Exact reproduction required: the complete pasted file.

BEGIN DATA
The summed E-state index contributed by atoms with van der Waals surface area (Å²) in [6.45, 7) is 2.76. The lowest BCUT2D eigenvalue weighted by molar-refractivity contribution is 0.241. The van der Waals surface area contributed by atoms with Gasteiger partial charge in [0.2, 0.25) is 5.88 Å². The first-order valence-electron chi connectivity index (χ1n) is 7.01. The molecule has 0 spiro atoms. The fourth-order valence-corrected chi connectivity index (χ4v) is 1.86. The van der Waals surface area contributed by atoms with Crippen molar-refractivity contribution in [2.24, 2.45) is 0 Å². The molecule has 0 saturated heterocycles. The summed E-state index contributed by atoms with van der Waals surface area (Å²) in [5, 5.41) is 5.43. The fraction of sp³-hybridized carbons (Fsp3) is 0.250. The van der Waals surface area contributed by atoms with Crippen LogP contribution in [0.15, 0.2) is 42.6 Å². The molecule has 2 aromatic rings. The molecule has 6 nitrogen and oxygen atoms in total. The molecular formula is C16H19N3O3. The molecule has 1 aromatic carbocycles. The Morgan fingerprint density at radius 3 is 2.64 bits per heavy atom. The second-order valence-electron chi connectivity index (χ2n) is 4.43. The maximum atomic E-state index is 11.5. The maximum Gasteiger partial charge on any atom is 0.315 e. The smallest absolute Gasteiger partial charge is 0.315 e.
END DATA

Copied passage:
The summed E-state index contributed by atoms with van der Waals surface area (Å²) in [6.45, 7) is 2.76. The lowest BCUT2D eigenvalue weighted by molar-refractivity contribution is 0.241. The van der Waals surface area contributed by atoms with Gasteiger partial charge in [0.2, 0.25) is 5.88 Å². The first-order valence-electron chi connectivity index (χ1n) is 7.01. The molecule has 0 spiro atoms. The fourth-order valence-corrected chi connectivity index (χ4v) is 1.86. The van der Waals surface area contributed by atoms with Crippen molar-refractivity contribution in [2.24, 2.45) is 0 Å². The molecule has 0 saturated heterocycles. The summed E-state index contributed by atoms with van der Waals surface area (Å²) in [5, 5.41) is 5.43. The fraction of sp³-hybridized carbons (Fsp3) is 0.250. The van der Waals surface area contributed by atoms with Crippen LogP contribution in [0.15, 0.2) is 42.6 Å². The molecule has 2 aromatic rings. The molecule has 6 nitrogen and oxygen atoms in total. The molecular formula is C16H19N3O3. The molecule has 1 aromatic carbocycles. The Morgan fingerprint density at radius 3 is 2.64 bits per heavy atom. The second-order valence-electron chi connectivity index (χ2n) is 4.43. The maximum atomic E-state index is 11.5. The maximum Gasteiger partial charge on any atom is 0.315 e. The smallest absolute Gasteiger partial charge is 0.315 e.